1. Firecat143

    Firecat143 New Member

    Jan 26, 2016
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    Paramedic and Shock?

    Discussion in 'Research' started by Firecat143, Mar 26, 2016.

    Ok so I'm writing a story and a few characters are trapped in an elevator. Character A has cleithrophobia (and if your wondering why she was in the elevator anyways it's because the doors that lead to the stairs are loked. It's after hours.) and the building is on fire. By the time the fire department and paramedics get there she has gone into shock. What exacw would the paramedics do now that she is in shock? Thanks on advance for any answers. :)
  2. Midge23

    Midge23 Active Member

    Jan 22, 2015
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    Hertfordshire, UK
    I'm a UK para. Generally it would be reassurance only - removing them from the cause of the stress is the most important thing.

    Clinical shock is lack of perfusion of the tissues, so you can have shock from blood loss for example. The treatment there, apart from plugging the leak, is oxygen and IV fluid to raise the blood pressure to a point where perfusion is adequate.
    I say the above as 'shock' is often used to discribe someone who is upset/panicking.
    Severe emotional upset/stress can cause the blood pressure to drop, and so lead to lack of perfusion of the tissues, so it is possible for a patient to be clinically shocked from the situation you discribe, but it would be rare in my experience. They would most likely be hyperventilating (excessively high breathing rate).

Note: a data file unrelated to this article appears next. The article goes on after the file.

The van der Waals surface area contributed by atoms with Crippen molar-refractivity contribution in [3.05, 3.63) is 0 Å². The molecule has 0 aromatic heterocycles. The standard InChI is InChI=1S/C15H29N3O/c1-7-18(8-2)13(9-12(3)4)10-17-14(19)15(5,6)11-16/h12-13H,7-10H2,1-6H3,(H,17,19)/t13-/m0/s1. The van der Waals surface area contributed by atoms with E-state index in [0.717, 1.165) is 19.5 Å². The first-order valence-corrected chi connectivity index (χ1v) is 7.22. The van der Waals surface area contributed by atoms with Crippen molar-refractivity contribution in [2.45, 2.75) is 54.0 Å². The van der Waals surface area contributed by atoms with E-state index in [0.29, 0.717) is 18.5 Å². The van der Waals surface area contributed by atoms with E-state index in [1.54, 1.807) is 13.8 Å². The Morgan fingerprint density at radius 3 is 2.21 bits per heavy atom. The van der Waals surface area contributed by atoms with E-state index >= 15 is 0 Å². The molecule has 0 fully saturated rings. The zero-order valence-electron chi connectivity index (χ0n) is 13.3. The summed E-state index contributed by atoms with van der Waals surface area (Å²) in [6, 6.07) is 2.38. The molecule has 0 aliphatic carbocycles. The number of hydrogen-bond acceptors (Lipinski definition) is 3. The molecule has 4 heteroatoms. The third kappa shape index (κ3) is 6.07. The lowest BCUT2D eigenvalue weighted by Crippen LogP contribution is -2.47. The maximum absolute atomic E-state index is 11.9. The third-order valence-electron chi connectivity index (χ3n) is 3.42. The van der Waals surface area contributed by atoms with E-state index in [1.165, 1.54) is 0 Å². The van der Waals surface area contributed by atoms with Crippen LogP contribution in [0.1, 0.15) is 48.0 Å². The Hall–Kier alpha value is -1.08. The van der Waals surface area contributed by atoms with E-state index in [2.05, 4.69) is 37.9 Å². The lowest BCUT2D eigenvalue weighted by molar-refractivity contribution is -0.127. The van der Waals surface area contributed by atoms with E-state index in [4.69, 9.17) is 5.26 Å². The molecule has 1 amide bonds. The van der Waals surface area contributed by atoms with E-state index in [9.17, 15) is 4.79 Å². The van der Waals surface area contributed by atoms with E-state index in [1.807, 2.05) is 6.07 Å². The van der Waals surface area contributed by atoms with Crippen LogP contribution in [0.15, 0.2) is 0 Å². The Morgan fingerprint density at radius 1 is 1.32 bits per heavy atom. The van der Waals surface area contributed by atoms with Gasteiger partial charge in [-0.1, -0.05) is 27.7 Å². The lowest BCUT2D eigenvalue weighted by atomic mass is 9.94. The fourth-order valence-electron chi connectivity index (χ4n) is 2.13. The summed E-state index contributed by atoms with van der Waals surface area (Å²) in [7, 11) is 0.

Either way, getting them out and calm is the key.
    They may need a lot of physical assistance, carrying, and then laying them down as they could be in such an emotional state they would not respond to instruction and be incapable of self-rescue.

    If, at any point, they had breathed in smoke, they would get given high-flow oxygen (15 litres per minute, from a non-rebreather mask - has a bag underneath, which you can see expanding and contracting as they breath).
    This is to try and clear their blood of any carbon monoxide they may have breathed in, and is pretty standard treatment for smoke inhalation.

    On a side note, I would be smashing down doors, throwing chairs through windows, need to believe my death was absolutely imminent, before I would get in a lift in a building fire.
    If smoke gets into the lift shaft chances are the paramedics will be filling out the 'my patient is dead' forms.

    Hope that gives some food for thought.
    Firecat143 likes this.

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